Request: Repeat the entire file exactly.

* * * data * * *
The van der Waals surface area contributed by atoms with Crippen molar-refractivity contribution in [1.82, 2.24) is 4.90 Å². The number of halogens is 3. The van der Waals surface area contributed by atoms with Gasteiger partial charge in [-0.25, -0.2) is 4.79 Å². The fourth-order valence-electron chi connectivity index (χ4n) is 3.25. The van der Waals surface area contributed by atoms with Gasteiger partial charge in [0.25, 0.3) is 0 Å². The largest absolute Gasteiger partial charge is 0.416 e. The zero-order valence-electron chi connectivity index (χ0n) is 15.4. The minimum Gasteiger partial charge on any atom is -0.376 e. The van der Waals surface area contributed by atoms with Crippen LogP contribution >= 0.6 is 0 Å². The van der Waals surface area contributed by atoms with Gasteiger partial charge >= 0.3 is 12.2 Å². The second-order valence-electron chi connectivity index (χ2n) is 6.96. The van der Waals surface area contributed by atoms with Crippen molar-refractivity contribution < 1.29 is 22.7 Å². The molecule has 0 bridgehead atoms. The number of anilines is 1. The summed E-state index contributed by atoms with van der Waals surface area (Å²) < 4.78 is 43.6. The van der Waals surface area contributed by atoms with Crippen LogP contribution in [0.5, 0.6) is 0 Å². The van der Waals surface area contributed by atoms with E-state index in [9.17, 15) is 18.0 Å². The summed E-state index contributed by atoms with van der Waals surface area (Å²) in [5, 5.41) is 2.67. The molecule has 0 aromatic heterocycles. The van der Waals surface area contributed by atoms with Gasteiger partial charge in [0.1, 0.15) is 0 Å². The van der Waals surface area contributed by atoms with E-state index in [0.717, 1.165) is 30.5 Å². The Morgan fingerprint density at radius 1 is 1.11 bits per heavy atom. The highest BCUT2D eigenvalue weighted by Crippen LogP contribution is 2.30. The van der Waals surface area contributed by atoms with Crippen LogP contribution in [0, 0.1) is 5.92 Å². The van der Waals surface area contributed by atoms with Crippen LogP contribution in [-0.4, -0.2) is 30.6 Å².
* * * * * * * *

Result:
The van der Waals surface area contributed by atoms with Crippen molar-refractivity contribution in [1.82, 2.24) is 4.90 Å². The number of halogens is 3. The van der Waals surface area contributed by atoms with Gasteiger partial charge in [-0.25, -0.2) is 4.79 Å². The fourth-order valence-electron chi connectivity index (χ4n) is 3.25. The van der Waals surface area contributed by atoms with Gasteiger partial charge in [0.25, 0.3) is 0 Å². The largest absolute Gasteiger partial charge is 0.416 e. The zero-order valence-electron chi connectivity index (χ0n) is 15.4. The minimum Gasteiger partial charge on any atom is -0.376 e. The van der Waals surface area contributed by atoms with Crippen LogP contribution >= 0.6 is 0 Å². The van der Waals surface area contributed by atoms with Gasteiger partial charge >= 0.3 is 12.2 Å². The second-order valence-electron chi connectivity index (χ2n) is 6.96. The van der Waals surface area contributed by atoms with Crippen molar-refractivity contribution < 1.29 is 22.7 Å². The molecule has 0 bridgehead atoms. The number of anilines is 1. The summed E-state index contributed by atoms with van der Waals surface area (Å²) < 4.78 is 43.6. The van der Waals surface area contributed by atoms with Crippen LogP contribution in [0.5, 0.6) is 0 Å². The van der Waals surface area contributed by atoms with E-state index in [9.17, 15) is 18.0 Å². The summed E-state index contributed by atoms with van der Waals surface area (Å²) in [5, 5.41) is 2.67. The molecule has 0 aromatic heterocycles. The van der Waals surface area contributed by atoms with Gasteiger partial charge in [0.1, 0.15) is 0 Å². The van der Waals surface area contributed by atoms with E-state index in [0.717, 1.165) is 30.5 Å². The Morgan fingerprint density at radius 1 is 1.11 bits per heavy atom. The highest BCUT2D eigenvalue weighted by Crippen LogP contribution is 2.30. The van der Waals surface area contributed by atoms with Crippen LogP contribution in [0, 0.1) is 5.92 Å². The van der Waals surface area contributed by atoms with Crippen LogP contribution in [-0.4, -0.2) is 30.6 Å².